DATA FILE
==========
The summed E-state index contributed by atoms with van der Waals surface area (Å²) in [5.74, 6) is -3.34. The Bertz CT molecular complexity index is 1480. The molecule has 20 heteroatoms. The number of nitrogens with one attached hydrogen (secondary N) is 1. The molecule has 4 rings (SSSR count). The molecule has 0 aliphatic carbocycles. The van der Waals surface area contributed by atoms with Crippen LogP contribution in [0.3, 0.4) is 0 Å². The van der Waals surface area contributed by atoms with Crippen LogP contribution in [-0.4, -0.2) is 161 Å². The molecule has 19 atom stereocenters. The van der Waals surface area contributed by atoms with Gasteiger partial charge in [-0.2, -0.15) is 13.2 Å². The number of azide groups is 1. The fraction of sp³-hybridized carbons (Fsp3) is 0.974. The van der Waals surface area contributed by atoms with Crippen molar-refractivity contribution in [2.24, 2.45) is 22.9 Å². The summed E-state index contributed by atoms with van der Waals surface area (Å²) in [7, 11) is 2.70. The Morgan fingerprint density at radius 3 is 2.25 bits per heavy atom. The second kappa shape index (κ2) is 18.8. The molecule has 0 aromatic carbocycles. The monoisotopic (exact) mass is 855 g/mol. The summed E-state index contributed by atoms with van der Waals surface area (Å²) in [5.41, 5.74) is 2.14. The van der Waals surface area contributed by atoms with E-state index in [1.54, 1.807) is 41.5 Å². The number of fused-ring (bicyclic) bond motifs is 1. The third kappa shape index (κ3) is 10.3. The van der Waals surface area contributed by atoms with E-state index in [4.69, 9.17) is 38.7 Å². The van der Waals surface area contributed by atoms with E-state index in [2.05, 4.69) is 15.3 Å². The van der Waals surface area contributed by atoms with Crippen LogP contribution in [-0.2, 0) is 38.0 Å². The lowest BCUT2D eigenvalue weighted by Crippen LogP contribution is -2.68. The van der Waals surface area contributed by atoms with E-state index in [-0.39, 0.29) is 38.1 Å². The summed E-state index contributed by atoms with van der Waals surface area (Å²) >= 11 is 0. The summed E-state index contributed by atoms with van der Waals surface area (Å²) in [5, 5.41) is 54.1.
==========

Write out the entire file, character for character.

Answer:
The summed E-state index contributed by atoms with van der Waals surface area (Å²) in [5.74, 6) is -3.34. The Bertz CT molecular complexity index is 1480. The molecule has 20 heteroatoms. The number of nitrogens with one attached hydrogen (secondary N) is 1. The molecule has 4 rings (SSSR count). The molecule has 0 aliphatic carbocycles. The van der Waals surface area contributed by atoms with Crippen LogP contribution in [0.3, 0.4) is 0 Å². The van der Waals surface area contributed by atoms with Crippen LogP contribution in [-0.4, -0.2) is 161 Å². The molecule has 19 atom stereocenters. The van der Waals surface area contributed by atoms with Gasteiger partial charge in [-0.2, -0.15) is 13.2 Å². The number of azide groups is 1. The fraction of sp³-hybridized carbons (Fsp3) is 0.974. The van der Waals surface area contributed by atoms with Crippen molar-refractivity contribution in [2.24, 2.45) is 22.9 Å². The summed E-state index contributed by atoms with van der Waals surface area (Å²) in [7, 11) is 2.70. The Morgan fingerprint density at radius 3 is 2.25 bits per heavy atom. The second kappa shape index (κ2) is 18.8. The molecule has 0 aromatic carbocycles. The monoisotopic (exact) mass is 855 g/mol. The summed E-state index contributed by atoms with van der Waals surface area (Å²) in [5.41, 5.74) is 2.14. The van der Waals surface area contributed by atoms with E-state index in [1.54, 1.807) is 41.5 Å². The number of fused-ring (bicyclic) bond motifs is 1. The third kappa shape index (κ3) is 10.3. The van der Waals surface area contributed by atoms with E-state index in [4.69, 9.17) is 38.7 Å². The van der Waals surface area contributed by atoms with E-state index in [2.05, 4.69) is 15.3 Å². The van der Waals surface area contributed by atoms with Crippen LogP contribution in [-0.2, 0) is 38.0 Å². The lowest BCUT2D eigenvalue weighted by Crippen LogP contribution is -2.68. The van der Waals surface area contributed by atoms with E-state index in [-0.39, 0.29) is 38.1 Å². The summed E-state index contributed by atoms with van der Waals surface area (Å²) >= 11 is 0. The summed E-state index contributed by atoms with van der Waals surface area (Å²) in [5, 5.41) is 54.1.